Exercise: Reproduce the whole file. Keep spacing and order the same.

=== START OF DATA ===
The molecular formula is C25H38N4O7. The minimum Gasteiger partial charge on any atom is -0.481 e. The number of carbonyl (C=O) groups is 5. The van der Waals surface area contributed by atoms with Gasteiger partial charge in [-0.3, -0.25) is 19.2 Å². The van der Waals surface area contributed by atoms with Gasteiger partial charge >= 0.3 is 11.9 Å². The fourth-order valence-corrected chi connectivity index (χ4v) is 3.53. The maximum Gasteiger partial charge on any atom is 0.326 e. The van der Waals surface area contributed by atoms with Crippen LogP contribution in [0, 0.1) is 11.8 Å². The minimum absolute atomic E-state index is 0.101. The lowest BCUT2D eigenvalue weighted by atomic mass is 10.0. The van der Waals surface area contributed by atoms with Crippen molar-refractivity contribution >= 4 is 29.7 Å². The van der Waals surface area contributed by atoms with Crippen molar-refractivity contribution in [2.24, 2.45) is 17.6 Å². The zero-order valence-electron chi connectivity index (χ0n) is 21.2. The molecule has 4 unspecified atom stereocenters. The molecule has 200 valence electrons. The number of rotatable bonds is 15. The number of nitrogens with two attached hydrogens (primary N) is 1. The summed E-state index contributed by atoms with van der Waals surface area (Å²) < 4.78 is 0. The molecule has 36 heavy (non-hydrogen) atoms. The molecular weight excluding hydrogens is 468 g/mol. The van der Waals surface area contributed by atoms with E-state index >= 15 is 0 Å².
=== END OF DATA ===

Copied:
The molecular formula is C25H38N4O7. The minimum Gasteiger partial charge on any atom is -0.481 e. The number of carbonyl (C=O) groups is 5. The van der Waals surface area contributed by atoms with Gasteiger partial charge in [-0.3, -0.25) is 19.2 Å². The van der Waals surface area contributed by atoms with Gasteiger partial charge >= 0.3 is 11.9 Å². The fourth-order valence-corrected chi connectivity index (χ4v) is 3.53. The maximum Gasteiger partial charge on any atom is 0.326 e. The van der Waals surface area contributed by atoms with Crippen LogP contribution in [0, 0.1) is 11.8 Å². The minimum absolute atomic E-state index is 0.101. The lowest BCUT2D eigenvalue weighted by atomic mass is 10.0. The van der Waals surface area contributed by atoms with Crippen molar-refractivity contribution >= 4 is 29.7 Å². The van der Waals surface area contributed by atoms with Crippen molar-refractivity contribution in [2.24, 2.45) is 17.6 Å². The zero-order valence-electron chi connectivity index (χ0n) is 21.2. The molecule has 4 unspecified atom stereocenters. The molecule has 200 valence electrons. The number of rotatable bonds is 15. The number of nitrogens with two attached hydrogens (primary N) is 1. The summed E-state index contributed by atoms with van der Waals surface area (Å²) < 4.78 is 0. The molecule has 36 heavy (non-hydrogen) atoms. The molecular weight excluding hydrogens is 468 g/mol. The van der Waals surface area contributed by atoms with E-state index >= 15 is 0 Å².